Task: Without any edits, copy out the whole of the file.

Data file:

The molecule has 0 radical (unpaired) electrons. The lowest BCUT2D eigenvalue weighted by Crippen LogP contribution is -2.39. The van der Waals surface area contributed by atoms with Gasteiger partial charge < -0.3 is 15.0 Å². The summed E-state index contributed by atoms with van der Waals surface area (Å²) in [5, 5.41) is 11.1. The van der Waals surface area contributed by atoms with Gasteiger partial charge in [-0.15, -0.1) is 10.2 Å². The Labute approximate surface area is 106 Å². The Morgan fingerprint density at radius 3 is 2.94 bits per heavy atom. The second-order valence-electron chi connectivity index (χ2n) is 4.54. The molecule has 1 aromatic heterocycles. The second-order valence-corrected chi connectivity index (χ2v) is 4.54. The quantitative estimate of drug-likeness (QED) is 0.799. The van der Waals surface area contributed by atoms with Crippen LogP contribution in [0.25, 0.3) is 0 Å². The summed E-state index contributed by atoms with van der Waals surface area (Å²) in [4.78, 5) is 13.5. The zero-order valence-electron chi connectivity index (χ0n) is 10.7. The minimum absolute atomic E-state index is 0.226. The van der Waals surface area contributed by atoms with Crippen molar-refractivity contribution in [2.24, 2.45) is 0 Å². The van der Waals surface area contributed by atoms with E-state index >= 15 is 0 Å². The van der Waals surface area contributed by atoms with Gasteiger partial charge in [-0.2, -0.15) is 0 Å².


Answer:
The molecule has 0 radical (unpaired) electrons. The lowest BCUT2D eigenvalue weighted by Crippen LogP contribution is -2.39. The van der Waals surface area contributed by atoms with Gasteiger partial charge < -0.3 is 15.0 Å². The summed E-state index contributed by atoms with van der Waals surface area (Å²) in [5, 5.41) is 11.1. The van der Waals surface area contributed by atoms with Gasteiger partial charge in [-0.15, -0.1) is 10.2 Å². The Labute approximate surface area is 106 Å². The Morgan fingerprint density at radius 3 is 2.94 bits per heavy atom. The second-order valence-electron chi connectivity index (χ2n) is 4.54. The molecule has 1 aromatic heterocycles. The second-order valence-corrected chi connectivity index (χ2v) is 4.54. The quantitative estimate of drug-likeness (QED) is 0.799. The van der Waals surface area contributed by atoms with Crippen LogP contribution in [0.25, 0.3) is 0 Å². The summed E-state index contributed by atoms with van der Waals surface area (Å²) in [4.78, 5) is 13.5. The zero-order valence-electron chi connectivity index (χ0n) is 10.7. The minimum absolute atomic E-state index is 0.226. The van der Waals surface area contributed by atoms with Crippen molar-refractivity contribution in [2.24, 2.45) is 0 Å². The van der Waals surface area contributed by atoms with E-state index >= 15 is 0 Å². The van der Waals surface area contributed by atoms with Gasteiger partial charge in [-0.2, -0.15) is 0 Å².